*© Diane Diederich – istockphoto.com*

I have been substitute teaching 1-2 days/week, mostly with the 8^{th} graders that I taught fall semester during my first student teaching block. I don’t know how teachers get over giving their students up to the next year, another grade, and new teachers year after year. These were the first students that I taught and they will forever be important to me.

Today, I subbed for their Math teacher. It was odd to spend so much of my day on testing – NY State Social Studies Test for the first two sets, NY Regents practice test with the next class, review book with AIS students, and a practice test with the accelerated class. Yes, there were three tracks today in 8^{th} grade and the 10^{th} graders were part of a one-year course spread to three-semesters to help students be successful on the NY State Regents test that has become a requirement for graduation. Perhaps this plan was partly due to having a sub but at least two of these activities were on the preprinted calendars for the class.

It was most amusing that the students assumed I wouldn’t be able to help them with math. The comments today included:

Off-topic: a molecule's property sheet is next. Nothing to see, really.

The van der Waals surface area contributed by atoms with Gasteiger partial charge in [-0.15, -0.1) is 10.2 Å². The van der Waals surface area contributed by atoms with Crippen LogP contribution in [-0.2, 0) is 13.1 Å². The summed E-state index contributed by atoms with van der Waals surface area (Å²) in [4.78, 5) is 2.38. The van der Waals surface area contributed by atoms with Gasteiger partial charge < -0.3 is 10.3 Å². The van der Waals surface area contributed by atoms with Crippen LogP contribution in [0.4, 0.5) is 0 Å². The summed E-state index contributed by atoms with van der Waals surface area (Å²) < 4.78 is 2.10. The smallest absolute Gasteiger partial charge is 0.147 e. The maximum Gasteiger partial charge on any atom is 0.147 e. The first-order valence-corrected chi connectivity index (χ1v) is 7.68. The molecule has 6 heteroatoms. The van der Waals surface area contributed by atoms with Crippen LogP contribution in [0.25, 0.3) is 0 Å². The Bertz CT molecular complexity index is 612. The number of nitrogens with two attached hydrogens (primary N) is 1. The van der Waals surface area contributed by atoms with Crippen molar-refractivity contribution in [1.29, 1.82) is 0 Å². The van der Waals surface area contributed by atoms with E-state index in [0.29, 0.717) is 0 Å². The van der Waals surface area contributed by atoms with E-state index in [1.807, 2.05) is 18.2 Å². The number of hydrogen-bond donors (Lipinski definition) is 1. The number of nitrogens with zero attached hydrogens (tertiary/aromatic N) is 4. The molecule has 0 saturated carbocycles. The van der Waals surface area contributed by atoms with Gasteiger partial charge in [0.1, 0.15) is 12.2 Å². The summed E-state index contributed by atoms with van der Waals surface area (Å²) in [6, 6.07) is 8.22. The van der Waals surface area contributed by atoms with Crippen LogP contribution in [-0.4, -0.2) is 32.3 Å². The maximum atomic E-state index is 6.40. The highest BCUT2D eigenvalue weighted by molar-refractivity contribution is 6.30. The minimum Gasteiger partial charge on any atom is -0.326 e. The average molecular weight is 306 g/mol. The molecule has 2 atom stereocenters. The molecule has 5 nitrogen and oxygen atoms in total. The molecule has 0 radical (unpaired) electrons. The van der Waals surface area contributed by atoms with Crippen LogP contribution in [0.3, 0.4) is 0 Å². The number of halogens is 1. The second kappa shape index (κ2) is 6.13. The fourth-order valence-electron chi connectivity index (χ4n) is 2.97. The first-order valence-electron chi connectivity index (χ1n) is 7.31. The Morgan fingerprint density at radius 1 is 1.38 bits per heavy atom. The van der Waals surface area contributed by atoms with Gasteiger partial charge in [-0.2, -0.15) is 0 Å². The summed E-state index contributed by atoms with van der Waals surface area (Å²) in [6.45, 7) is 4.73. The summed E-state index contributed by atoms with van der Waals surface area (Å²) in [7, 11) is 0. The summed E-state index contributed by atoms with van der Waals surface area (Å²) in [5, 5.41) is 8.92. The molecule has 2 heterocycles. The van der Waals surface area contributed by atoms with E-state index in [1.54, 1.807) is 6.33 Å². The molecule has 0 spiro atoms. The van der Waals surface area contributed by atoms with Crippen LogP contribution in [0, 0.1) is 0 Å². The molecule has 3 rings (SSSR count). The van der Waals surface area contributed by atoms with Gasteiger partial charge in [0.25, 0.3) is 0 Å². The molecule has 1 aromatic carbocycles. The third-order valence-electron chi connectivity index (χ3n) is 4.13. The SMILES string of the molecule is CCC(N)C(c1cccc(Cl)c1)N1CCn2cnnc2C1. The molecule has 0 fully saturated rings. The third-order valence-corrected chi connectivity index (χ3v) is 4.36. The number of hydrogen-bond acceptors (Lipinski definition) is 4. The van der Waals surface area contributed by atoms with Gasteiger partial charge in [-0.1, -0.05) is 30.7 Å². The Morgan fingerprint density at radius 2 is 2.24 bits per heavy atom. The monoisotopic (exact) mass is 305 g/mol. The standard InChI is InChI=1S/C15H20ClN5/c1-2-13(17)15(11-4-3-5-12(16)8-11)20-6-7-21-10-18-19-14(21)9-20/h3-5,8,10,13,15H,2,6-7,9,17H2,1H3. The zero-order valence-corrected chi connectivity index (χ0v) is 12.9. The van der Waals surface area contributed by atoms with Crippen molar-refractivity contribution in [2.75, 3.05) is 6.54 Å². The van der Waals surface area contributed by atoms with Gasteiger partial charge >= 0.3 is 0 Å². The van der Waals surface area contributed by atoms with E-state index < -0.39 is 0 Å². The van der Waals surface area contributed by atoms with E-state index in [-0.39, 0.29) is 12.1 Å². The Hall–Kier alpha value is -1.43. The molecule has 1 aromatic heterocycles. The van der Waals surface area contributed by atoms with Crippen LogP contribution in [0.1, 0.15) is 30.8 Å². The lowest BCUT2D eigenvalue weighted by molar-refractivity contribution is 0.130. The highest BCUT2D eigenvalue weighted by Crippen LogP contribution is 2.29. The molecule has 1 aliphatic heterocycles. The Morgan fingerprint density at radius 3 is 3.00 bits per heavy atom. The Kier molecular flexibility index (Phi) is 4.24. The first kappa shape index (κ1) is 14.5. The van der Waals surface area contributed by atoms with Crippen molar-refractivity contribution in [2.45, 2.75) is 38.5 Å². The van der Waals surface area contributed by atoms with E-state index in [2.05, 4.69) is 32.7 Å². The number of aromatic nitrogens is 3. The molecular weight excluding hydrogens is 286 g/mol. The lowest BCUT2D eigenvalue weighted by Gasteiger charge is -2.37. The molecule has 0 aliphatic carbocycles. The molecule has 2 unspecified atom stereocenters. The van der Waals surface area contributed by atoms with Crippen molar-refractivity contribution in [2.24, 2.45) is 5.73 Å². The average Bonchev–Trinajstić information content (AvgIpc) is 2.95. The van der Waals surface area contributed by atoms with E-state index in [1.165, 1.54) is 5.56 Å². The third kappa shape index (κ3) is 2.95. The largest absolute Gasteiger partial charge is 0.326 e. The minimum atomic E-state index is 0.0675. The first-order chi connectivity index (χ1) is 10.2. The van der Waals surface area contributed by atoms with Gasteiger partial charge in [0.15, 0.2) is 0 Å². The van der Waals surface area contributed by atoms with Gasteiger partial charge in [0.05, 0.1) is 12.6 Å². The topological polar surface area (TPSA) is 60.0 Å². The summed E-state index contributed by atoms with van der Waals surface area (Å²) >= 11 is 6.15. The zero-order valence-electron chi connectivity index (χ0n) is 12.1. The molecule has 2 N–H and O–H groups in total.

- “I didn’t finish my quiz because I ran into a problem and didn’t think you’d know how to help me.”
- Another girl was questioning a problem involving graphing a formula. I provided two options: 1) solve the problem algebraically to be as close as possible to y = mx + b and graph that, or 2) leave the formula in its initial form and make a table of possible x and y values, then graph them. She told me that she would take the quiz home for help from her father. I told her that it wasn’t a take-home test and her regular teacher would help the next day.
- Another group didn’t believe my explanation that trig was involved in a triangle-depth problem until two other student groups confirmed it. They all expressed surprise that I remember sohcahtoa and knew how to use it!

Tonight I have the pleasure of reading Paolo Friére for my last class of my master’s degree. It was a nice antidote to a day in a middle school classroom. I am continually amazed by his description of man’s inhumanity to man but deeply inspired by his thoughts on critical literacy and pedagogy. In any classroom, probably in any group of people, there is oppression and a need to examine its structures and practices. From Pedagogy of the Oppressed (Friére, 1970), “Freedom is acquired by conquest, not by gift.” I look forward to having my own classroom.